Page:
Stevie Nicks and Tom Petty do a great version of STOP DRAGGIN MY HEART AROUND and Tina Turner and Brian Adams aren’t half bad either with their cover of Robert Palmer’s ADDICTED TO LOVE.
We followed with a brilliant triple-play: Ray Charles and Gladys Knight with HEAVEN HELP US ALL from the Genius Loves Company album, the great Jackie Wilson and Laverne Baker with THINK TWICE and Al Green and Lyle Lovett singing FUNNY HOW TIME SLIPS AWAY. Here’s proof positive that white men from Texas do have soul:
Another terrific triple play: Johnny Cash and Bob Dylan with ONE TOO MANY MORNINGS followed by Nick Cave and Kylie Minogue with WHERE THE WILD ROSES GROW and the piece de resistance, in my book, Jack White and Loretta Lynn with PORTLAND OREGAN from Loretta’s amazing album Van Lear Rose. Love the album, love this song, love this clip:
But when it came to closing the show I couldn’t go past a piece of music that sums up, what has to be, a perfect pairing: Louis Armstrong and Ella Fitzgerald singing DANCING CHEEK TO CHEEK. Recorded in 1957 and accompanied by the Oscar Petersen trio and Buddy Rich on drums, you can’t listen to this song without smiling. As the song goes “Heaven, I’m in heaven….”
Next week’s show falls on the 12th of January – My Birthday! Yes I’m a Capricorn, just like Elvis, David Bowie, Annie Lennox …. Ah ha, I’m in great company. So in honour of all of us having birthdays, next week’s theme is GOING OUT AND PARTYING. Send me your suggestions.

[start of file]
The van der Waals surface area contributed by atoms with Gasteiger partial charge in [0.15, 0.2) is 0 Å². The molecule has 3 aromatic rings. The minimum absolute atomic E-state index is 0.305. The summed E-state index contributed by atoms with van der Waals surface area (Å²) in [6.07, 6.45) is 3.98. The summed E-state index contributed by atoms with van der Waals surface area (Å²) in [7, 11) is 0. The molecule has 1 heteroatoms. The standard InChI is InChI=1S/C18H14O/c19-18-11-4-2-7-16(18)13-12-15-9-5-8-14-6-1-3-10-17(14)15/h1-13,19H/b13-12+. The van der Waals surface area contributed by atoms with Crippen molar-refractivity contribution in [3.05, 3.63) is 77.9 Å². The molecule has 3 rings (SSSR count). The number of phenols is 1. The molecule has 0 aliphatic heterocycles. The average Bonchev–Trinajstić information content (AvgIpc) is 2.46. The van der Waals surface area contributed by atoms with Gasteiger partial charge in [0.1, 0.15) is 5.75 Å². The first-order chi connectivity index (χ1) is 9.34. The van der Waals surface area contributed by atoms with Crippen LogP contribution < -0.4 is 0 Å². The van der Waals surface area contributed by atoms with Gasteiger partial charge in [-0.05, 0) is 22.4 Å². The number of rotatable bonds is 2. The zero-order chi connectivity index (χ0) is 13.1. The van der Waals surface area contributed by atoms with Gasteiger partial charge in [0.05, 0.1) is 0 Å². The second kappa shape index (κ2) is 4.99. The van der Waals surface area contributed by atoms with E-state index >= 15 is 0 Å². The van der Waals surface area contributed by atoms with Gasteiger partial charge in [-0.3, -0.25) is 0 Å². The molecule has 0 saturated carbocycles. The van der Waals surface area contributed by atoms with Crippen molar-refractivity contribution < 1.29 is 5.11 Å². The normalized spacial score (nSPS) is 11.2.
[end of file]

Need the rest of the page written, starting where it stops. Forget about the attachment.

Thanks for all your support this year. Have a wonderful 2010! Here’s this week’s playlist:
Next week: GOING OUT AND PARTYING
Listen to Lyn McCarthy at the Theme Park on BayFM, Tuesdays 2-4pm, Sydney time.
Mistress Lyn at your service with a few songs to scare the hell out of you, some that are just plain silly and all of which celebrate Halloween. Welcome to the dark side.
We opened the show with THE GRAVEYARD BY MOONLIGHT, a spine-chilling instrumental piece from one of the most commercial goth bands out there, Cradle of Filth. Then it was a track that can either be seen as very creepy or extremely silly (or both): HOUSE OF 1,000 CORPSES, from Rob Zombie’s album The Sinister Urge. Named after Ed Wood’s 1961 film of the same name, Rob used the track as the opening credits for his own horror flick, made in 2003, also called HOUSE OF 1,000 CORPSES. Check out the trailer for the film which looks like my favourite kind of horror film – very dark and extremely camp.
We caught our breath with Talking Heads’ deceptively funky PSYCHO KILLER, with lyrics that get into the head of a serial murderer. And then it was The Specials with GHOST TRAIN. More a political statement than anything, but still very creepy.
Nox Arcana’s BRIDES TO DARKNESS is from their Transylvania album and is the band’s tribute to the most famous and influential of all vampire novels, Bram Stoker’s Dracula.
Screamin Jay Hawkins is absolutely hilarious when he splutters out I PUT A SPELL ON YOU. Recorded in 1956, Hawkins has been reported as saying that he was so drunk when he recorded the song, that he can’t remember doing so. I believe him. Then it was a more controlled Bo Diddley with BO MEETS THE MONSTER, followed by Jazz singer, Herb Jeffries with THE DEVIL IS A WOMAN. Jeffries sang for many years with Duke Ellingon and this track, which was recorded in 1953, is on that crazy list of songs that was banned by the BBC. Go Figure.
We couldn’t leave out MONSTER MASH by Boris Pickett and the Cryptkickers, now could we? But the need for real Goth was overwhelming and who better than Concrete Blonde with BLOODLETTING (THE VAMPIRE SONG) from their Still in Hollywood album. Excellent.